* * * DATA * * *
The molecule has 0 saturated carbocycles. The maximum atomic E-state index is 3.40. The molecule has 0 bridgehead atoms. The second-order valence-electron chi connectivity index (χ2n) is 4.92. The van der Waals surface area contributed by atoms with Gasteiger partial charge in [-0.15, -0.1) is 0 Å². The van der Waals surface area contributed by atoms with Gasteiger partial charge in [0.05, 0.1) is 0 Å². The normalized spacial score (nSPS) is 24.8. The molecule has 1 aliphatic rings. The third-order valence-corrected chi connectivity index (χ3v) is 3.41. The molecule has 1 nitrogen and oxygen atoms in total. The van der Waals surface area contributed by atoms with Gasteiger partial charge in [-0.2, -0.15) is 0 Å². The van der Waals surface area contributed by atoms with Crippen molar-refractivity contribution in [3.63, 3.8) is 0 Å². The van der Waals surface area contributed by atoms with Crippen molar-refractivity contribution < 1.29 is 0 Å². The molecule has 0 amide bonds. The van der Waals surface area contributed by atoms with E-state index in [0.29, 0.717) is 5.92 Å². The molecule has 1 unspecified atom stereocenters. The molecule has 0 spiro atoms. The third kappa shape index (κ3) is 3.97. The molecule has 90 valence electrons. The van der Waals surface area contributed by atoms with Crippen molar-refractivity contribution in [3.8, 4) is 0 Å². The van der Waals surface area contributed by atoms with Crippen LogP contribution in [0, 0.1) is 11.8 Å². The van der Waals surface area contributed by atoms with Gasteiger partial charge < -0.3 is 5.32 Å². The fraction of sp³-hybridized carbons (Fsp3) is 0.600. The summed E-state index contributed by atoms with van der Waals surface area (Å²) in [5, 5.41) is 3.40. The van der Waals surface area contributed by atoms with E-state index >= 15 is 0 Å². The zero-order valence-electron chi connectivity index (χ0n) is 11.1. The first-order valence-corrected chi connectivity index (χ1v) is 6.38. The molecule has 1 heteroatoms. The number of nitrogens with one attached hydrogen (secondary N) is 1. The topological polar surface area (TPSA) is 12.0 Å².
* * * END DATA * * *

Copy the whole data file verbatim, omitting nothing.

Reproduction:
The molecule has 0 saturated carbocycles. The maximum atomic E-state index is 3.40. The molecule has 0 bridgehead atoms. The second-order valence-electron chi connectivity index (χ2n) is 4.92. The van der Waals surface area contributed by atoms with Gasteiger partial charge in [-0.15, -0.1) is 0 Å². The van der Waals surface area contributed by atoms with Gasteiger partial charge in [0.05, 0.1) is 0 Å². The normalized spacial score (nSPS) is 24.8. The molecule has 1 aliphatic rings. The third-order valence-corrected chi connectivity index (χ3v) is 3.41. The molecule has 1 nitrogen and oxygen atoms in total. The van der Waals surface area contributed by atoms with Gasteiger partial charge in [-0.2, -0.15) is 0 Å². The van der Waals surface area contributed by atoms with Crippen molar-refractivity contribution in [3.63, 3.8) is 0 Å². The van der Waals surface area contributed by atoms with Crippen molar-refractivity contribution < 1.29 is 0 Å². The molecule has 0 amide bonds. The van der Waals surface area contributed by atoms with E-state index in [0.29, 0.717) is 5.92 Å². The molecule has 1 unspecified atom stereocenters. The molecule has 0 spiro atoms. The third kappa shape index (κ3) is 3.97. The molecule has 90 valence electrons. The van der Waals surface area contributed by atoms with Crippen molar-refractivity contribution in [3.8, 4) is 0 Å². The van der Waals surface area contributed by atoms with Crippen LogP contribution in [0, 0.1) is 11.8 Å². The van der Waals surface area contributed by atoms with Gasteiger partial charge < -0.3 is 5.32 Å². The fraction of sp³-hybridized carbons (Fsp3) is 0.600. The summed E-state index contributed by atoms with van der Waals surface area (Å²) in [5, 5.41) is 3.40. The van der Waals surface area contributed by atoms with E-state index >= 15 is 0 Å². The zero-order valence-electron chi connectivity index (χ0n) is 11.1. The first-order valence-corrected chi connectivity index (χ1v) is 6.38. The molecule has 1 heteroatoms. The number of nitrogens with one attached hydrogen (secondary N) is 1. The topological polar surface area (TPSA) is 12.0 Å².